States and territories pursuing the “opt-out” alternative would need to complete an FCC review process that the agency hopes to complete in 90 days, following a 60-day period that is designed to give states and territories time to prepare alternative plans, according to the FCC proposal that is scheduled for consideration at the June 22 commission meeting.

“Each opt-out state will have 240 days from the date of its opt-out notification to the Commission to file an alternative state plan in the docketed proceeding established for that state,” according to the FCC’s draft order that was released last week.

Under the law that established FirstNet, governors will be presented with a final state plan outlining the deployment of a public-safety broadband network within the borders of their states and territories, likely in the fall of this year. After receiving the state plan, the governor has 90 days by law to:

(1) Accept the state plan, allowing the AT&T-built FirstNet plan to proceed in the state;

(2) Take no action, which has the same impact as accepting the state plan; or

(3) Choose to pursue the “opt-out” alternative, which requires the state to build an LTE radio access network (RAN) within its borders that interoperates with FirstNet’s nationwide public-safety broadband network (NPSBN).

States choosing to pursue the “opt-out” alternative must complete their request-for-proposals (RFP) procurement process for its alternative plan within 180 days after the governor’s opt-out decision is made, according to law. After the RFP is completed, the law stipulates that the FCC must review each alternative plan and determine whether the alternative plan will interoperate with the nationwide FirstNet system.

However, the law does not stipulate a timetable for FCC consideration. In its draft order, the FCC proposes an additional 60 days after a state or territory completes its RFP to prepare its alternative plan that will be submitted for FCC consideration.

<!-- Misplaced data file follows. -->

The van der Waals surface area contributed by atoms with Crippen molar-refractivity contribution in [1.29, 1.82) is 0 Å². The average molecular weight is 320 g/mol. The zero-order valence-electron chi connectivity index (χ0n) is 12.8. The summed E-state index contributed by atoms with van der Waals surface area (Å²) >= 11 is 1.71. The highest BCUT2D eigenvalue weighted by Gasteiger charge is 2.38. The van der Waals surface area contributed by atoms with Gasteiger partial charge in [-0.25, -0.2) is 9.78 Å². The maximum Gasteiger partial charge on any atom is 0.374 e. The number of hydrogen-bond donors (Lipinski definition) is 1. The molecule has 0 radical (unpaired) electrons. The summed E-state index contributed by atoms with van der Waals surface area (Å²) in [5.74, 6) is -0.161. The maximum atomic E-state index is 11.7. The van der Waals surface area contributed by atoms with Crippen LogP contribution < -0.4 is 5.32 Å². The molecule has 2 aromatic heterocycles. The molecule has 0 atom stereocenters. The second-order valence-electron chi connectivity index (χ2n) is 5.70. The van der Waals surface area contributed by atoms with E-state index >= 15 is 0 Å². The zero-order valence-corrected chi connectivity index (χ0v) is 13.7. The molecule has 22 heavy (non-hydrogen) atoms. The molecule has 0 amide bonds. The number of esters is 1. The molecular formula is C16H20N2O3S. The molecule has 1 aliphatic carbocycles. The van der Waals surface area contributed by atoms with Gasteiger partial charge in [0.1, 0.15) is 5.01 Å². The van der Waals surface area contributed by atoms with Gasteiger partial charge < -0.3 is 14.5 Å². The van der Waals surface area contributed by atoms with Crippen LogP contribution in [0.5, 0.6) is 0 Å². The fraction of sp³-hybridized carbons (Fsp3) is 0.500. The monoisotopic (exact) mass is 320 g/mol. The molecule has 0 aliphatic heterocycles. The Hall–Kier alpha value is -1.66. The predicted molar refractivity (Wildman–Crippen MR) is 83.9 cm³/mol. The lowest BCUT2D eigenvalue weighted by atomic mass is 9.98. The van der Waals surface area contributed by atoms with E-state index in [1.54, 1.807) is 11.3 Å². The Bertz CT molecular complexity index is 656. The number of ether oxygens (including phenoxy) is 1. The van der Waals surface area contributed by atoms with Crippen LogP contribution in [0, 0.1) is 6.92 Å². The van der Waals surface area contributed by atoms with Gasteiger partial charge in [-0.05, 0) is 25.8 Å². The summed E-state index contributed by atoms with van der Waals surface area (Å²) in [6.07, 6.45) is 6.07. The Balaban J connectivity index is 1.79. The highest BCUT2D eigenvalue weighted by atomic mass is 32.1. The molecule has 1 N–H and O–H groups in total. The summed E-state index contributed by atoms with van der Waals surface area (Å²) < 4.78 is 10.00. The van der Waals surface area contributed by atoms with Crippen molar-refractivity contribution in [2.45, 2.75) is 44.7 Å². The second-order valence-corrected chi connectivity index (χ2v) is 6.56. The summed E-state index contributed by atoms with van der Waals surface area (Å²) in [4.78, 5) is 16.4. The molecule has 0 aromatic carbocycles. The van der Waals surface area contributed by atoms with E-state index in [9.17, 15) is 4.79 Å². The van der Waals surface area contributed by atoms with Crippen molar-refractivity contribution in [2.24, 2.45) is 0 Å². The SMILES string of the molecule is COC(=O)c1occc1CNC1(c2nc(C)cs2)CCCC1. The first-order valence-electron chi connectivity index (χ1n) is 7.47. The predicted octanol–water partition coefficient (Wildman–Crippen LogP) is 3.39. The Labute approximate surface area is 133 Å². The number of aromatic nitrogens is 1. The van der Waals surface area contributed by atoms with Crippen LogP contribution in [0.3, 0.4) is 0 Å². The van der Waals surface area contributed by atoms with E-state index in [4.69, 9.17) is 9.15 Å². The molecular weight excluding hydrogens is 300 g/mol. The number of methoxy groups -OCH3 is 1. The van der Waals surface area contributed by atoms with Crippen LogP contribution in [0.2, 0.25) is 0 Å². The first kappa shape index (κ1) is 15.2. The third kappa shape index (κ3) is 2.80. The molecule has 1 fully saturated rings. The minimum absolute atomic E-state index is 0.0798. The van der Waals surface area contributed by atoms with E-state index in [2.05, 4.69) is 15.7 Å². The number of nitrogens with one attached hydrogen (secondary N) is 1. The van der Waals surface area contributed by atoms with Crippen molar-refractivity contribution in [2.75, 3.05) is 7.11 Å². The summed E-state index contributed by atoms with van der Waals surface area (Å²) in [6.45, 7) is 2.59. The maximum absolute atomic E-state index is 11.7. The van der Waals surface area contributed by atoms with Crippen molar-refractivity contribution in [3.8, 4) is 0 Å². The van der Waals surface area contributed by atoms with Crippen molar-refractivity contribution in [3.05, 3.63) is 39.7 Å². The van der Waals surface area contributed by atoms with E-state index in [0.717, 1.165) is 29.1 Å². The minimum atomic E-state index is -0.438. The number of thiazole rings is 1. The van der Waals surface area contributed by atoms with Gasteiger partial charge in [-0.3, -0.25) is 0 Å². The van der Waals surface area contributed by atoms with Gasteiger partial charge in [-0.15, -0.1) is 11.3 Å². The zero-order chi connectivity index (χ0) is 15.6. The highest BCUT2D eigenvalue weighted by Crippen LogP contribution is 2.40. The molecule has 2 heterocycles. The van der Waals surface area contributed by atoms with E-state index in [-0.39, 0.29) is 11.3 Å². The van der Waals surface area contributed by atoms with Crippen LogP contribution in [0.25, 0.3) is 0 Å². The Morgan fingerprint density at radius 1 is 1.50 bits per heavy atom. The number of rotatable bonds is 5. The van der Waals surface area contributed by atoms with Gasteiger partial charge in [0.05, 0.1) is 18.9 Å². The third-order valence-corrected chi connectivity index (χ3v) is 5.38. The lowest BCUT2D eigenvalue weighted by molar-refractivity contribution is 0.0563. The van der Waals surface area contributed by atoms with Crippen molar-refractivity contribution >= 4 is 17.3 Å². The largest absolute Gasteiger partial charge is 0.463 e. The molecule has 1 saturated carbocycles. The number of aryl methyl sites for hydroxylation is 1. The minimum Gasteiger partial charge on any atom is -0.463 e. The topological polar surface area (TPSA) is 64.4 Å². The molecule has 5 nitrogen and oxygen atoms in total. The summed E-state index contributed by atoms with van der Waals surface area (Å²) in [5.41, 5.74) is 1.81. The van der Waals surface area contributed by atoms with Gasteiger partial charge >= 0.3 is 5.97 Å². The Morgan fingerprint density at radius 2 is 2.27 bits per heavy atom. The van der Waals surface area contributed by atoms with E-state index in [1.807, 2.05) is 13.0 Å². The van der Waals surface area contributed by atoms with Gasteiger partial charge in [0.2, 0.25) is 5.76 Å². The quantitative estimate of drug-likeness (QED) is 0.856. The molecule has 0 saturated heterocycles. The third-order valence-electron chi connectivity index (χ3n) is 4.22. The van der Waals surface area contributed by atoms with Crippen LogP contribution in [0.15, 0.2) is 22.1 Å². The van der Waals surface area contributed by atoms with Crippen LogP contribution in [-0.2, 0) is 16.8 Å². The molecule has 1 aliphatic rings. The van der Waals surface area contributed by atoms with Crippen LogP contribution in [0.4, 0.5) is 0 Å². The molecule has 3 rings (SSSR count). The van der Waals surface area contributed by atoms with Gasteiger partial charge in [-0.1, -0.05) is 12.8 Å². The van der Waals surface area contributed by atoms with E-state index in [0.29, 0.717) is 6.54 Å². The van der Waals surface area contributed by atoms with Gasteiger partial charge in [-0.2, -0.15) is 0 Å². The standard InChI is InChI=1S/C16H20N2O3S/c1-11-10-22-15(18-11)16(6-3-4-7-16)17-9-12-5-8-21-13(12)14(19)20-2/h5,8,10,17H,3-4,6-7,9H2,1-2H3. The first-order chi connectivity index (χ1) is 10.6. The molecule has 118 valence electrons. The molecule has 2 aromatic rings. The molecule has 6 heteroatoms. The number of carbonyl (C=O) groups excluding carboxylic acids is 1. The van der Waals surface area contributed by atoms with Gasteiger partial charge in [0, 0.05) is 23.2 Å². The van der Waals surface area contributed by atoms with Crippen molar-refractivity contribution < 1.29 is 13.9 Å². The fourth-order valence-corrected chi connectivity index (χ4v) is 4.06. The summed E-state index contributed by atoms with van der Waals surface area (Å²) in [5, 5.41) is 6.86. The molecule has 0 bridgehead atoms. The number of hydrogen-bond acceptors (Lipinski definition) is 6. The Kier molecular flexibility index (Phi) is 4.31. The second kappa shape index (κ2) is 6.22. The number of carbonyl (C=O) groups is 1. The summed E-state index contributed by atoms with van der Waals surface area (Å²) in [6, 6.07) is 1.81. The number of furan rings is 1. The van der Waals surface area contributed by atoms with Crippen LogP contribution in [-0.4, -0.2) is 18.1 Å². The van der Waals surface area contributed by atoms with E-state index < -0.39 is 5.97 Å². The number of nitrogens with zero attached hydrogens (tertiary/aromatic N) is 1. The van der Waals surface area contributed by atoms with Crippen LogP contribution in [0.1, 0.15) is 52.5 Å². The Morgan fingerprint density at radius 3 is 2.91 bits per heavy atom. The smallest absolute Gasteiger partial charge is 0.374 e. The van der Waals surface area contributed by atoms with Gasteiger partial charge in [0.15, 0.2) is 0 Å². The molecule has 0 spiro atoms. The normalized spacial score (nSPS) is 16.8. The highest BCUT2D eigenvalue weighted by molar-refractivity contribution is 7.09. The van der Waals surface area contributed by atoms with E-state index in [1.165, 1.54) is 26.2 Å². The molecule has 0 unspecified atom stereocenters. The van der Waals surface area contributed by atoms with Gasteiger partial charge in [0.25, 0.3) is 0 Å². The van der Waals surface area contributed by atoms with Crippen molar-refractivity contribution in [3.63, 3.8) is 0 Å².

“With respect to the timing of submission of state alternative plans, we conclude that states should have some additional time beyond the 180-day RFP completion period to assess RFP bids and finalize their alternative plans for Commission consideration,” the FCC’s draft order states.

“Just as the Act recognizes that FirstNet itself will ‘develop’ an RFP, then complete the RFP ‘process,’ and then deliver to states the ‘proposed plan for buildout of the nationwide, interoperable broadband network in such State’—and just as FirstNet did not deliver the state plans immediately upon completion of the RFP process—we believe it reasonable to afford states that have developed and completed RFPs an additional 60-day period to submit alternative state plans to the Commission.”

One issue not addressed in the FCC draft order is how a legal protest of an RFP award in a state pursuing the “opt-out” alternative would be treated under the proposed timeline, based on sources that IWCE’s Urgent Communications has contacted about the matter.

After the FCC receives an alternative state plan, the agency will try to meet a 90-day “aspirational shot clock” for the commission to decide whether the plan meets the legal criteria for acceptance.